Major disaster declarations since 1953: 54
The disaster roster in Kentucky has included landslides, mudslides and rockslides, along with flooding and tornadoes. The state was ripped up in 2008 by the remnants of Hurricane Ike. Another major disaster declaration involved a record snowfall in late 2004, and yet another stemmed from a 1981 series of chemical explosions in the Louisville sewers.
Major disaster declarations since 1953: 56
This Gulf Coast state has been battered by hurricanes, including Isaac in 2012, Gustav in 2008, Katrina and Dennis in 2005, and Ivan in 2004. But tornadoes in April 2011 rivaled the hurricanes for destructive power, lashing the state with winds that exceeded 210 mph and leaving about 250 people dead and an estimated $1.5 billion in damage.
Major disaster declarations since 1953: 57
It has taken Louisiana years to recover from Hurricane Katrina, the now-legendary 2005 storm that government officials say killed nearly 1,000 residents and caused tens of billions of dollars in damage. The Gulf state has been visited by numerous hurricanes including 1969′s Camille, a Category 5 storm that came ashore with 190 mph winds. By comparison, Katrina was “only” a Category 3 on the wind scale.
Major disaster declarations since 1953: 60
The Sunshine State has been pummeled by dozens of tropical storm systems since the 1950s — none worse than Hurricane Andrew in 1992. The Category 5 hurricane with gusts of more than 200 mph held the title as the most expensive natural disaster in U.S. history until Hurricane Katrina in 2005. Severe freezes have been disastrous for Florida farming on multiple occasions.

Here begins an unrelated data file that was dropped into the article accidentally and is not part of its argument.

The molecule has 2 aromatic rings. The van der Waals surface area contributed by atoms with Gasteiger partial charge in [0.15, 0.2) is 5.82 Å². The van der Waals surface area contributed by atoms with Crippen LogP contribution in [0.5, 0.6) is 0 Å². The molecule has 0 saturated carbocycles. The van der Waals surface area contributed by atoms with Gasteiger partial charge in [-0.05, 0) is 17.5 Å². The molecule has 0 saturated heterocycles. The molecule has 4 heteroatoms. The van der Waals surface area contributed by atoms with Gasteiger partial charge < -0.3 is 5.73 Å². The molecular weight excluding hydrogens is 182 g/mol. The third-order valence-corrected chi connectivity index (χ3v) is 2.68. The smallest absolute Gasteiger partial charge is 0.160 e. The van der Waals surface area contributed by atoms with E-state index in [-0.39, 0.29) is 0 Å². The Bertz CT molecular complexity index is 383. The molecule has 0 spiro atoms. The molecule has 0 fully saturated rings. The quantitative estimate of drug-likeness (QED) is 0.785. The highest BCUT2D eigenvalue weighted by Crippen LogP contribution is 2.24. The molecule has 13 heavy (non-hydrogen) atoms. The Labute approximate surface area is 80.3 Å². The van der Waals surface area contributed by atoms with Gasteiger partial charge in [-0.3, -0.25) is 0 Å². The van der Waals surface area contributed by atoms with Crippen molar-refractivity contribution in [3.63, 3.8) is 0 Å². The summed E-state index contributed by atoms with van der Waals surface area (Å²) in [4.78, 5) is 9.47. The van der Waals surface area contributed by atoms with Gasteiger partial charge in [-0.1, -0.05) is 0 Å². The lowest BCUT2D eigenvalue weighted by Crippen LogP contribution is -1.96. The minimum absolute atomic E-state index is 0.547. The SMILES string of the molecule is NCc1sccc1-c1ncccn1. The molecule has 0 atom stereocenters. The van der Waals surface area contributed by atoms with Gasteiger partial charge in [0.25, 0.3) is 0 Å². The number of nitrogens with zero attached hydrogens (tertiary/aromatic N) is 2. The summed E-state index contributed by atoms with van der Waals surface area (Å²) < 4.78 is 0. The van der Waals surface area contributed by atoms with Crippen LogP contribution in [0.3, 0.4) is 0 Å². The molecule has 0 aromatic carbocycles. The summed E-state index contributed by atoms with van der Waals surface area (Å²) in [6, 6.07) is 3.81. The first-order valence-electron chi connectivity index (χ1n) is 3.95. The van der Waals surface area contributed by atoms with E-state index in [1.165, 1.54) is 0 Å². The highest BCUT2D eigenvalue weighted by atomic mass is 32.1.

Major disaster declarations since 1953: 65
4. New York
Across its empire that stretches from the Great Lakes to the Atlantic coast, New York has been lashed by everything from blizzards to tropical storms. In 2012, Superstorm Sandy killed nearly 50 in the state and caused more than $40 billion in damage. New York also received disaster declarations for the Sept. 11, 2001, terrorist attacks that destroyed the World Trade Center and an earlier bombing in the complex’s garage.
Major disaster declarations since 1953: 67
The recent monster tornado that blasted through the Oklahoma City suburbs is only the latest devastating storm to hit a state that recorded an average of 55 twisters per year since 1950. The worst tornado in recent history struck near Oklahoma City in May 1999 with unprecedented winds in excess of 300 mph that killed 36 people. Oklahoma also has endured severe winter storms, wildfires, floods and the 1995 terrorist bombing that killed 168 people at the Oklahoma City federal building.
Major disaster declarations since 1953: 73
The nation’s most populous state also is one of the most disaster-prone thanks to wildfires, landslides, flooding, winter storms, severe freeze and even tsunami waves. But earthquakes are the disaster perhaps most closely associated with California. The worst in recent years have included a magnitude-6.9 quake near San Francisco in 1989 that killed 63 and a magnitude 6.7 quake in Southern California in 1994 that killed 61.
Major disaster declarations since 1953: 78
Within Texas’ nearly 267,000 square miles (second only to Alaska in size), at least one major disaster is declared nearly every calendar year. The Lone Star State has dealt with tornadoes, floods, wildfires and fairly frequent coastal hurricanes. One of the deadliest and costliest in recent decades was Hurricane Celia, which tore up Corpus Christi in 1970. The storm left 13 dead and destroyed millions of dollars’ worth of property.
Major disaster declarations since 1953: 86
Source: Federal Emergency Management Agency.